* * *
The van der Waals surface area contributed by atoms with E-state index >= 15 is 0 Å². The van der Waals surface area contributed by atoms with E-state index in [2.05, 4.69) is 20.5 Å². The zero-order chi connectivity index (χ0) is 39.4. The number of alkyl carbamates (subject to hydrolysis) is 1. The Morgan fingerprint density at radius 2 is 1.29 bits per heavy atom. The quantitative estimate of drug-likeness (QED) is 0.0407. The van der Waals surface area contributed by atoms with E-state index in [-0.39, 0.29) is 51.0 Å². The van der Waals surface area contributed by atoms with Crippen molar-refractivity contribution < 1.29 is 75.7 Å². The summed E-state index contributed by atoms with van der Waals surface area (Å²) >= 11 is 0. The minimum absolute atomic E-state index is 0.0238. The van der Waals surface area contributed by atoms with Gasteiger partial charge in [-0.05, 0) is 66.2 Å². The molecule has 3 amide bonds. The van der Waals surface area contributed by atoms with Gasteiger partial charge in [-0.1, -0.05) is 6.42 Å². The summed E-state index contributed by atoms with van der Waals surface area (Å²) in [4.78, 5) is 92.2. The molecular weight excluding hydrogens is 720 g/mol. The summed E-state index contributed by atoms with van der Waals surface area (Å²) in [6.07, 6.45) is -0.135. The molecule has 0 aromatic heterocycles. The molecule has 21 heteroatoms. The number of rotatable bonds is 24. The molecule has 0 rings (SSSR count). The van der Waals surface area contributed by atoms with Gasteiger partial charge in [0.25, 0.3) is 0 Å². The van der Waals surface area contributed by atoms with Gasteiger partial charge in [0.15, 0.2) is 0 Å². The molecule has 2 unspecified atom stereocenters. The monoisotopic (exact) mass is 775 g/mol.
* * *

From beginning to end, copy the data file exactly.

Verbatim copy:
The van der Waals surface area contributed by atoms with E-state index >= 15 is 0 Å². The van der Waals surface area contributed by atoms with E-state index in [2.05, 4.69) is 20.5 Å². The zero-order chi connectivity index (χ0) is 39.4. The number of alkyl carbamates (subject to hydrolysis) is 1. The Morgan fingerprint density at radius 2 is 1.29 bits per heavy atom. The quantitative estimate of drug-likeness (QED) is 0.0407. The van der Waals surface area contributed by atoms with E-state index in [-0.39, 0.29) is 51.0 Å². The van der Waals surface area contributed by atoms with Crippen molar-refractivity contribution < 1.29 is 75.7 Å². The summed E-state index contributed by atoms with van der Waals surface area (Å²) >= 11 is 0. The minimum absolute atomic E-state index is 0.0238. The van der Waals surface area contributed by atoms with Gasteiger partial charge in [-0.05, 0) is 66.2 Å². The molecule has 3 amide bonds. The van der Waals surface area contributed by atoms with Gasteiger partial charge in [-0.1, -0.05) is 6.42 Å². The summed E-state index contributed by atoms with van der Waals surface area (Å²) in [4.78, 5) is 92.2. The molecular weight excluding hydrogens is 720 g/mol. The summed E-state index contributed by atoms with van der Waals surface area (Å²) in [6.07, 6.45) is -0.135. The molecule has 0 aromatic heterocycles. The molecule has 21 heteroatoms. The number of rotatable bonds is 24. The molecule has 0 rings (SSSR count). The van der Waals surface area contributed by atoms with Gasteiger partial charge in [0.25, 0.3) is 0 Å². The van der Waals surface area contributed by atoms with Gasteiger partial charge in [0.15, 0.2) is 0 Å². The molecule has 2 unspecified atom stereocenters. The monoisotopic (exact) mass is 775 g/mol.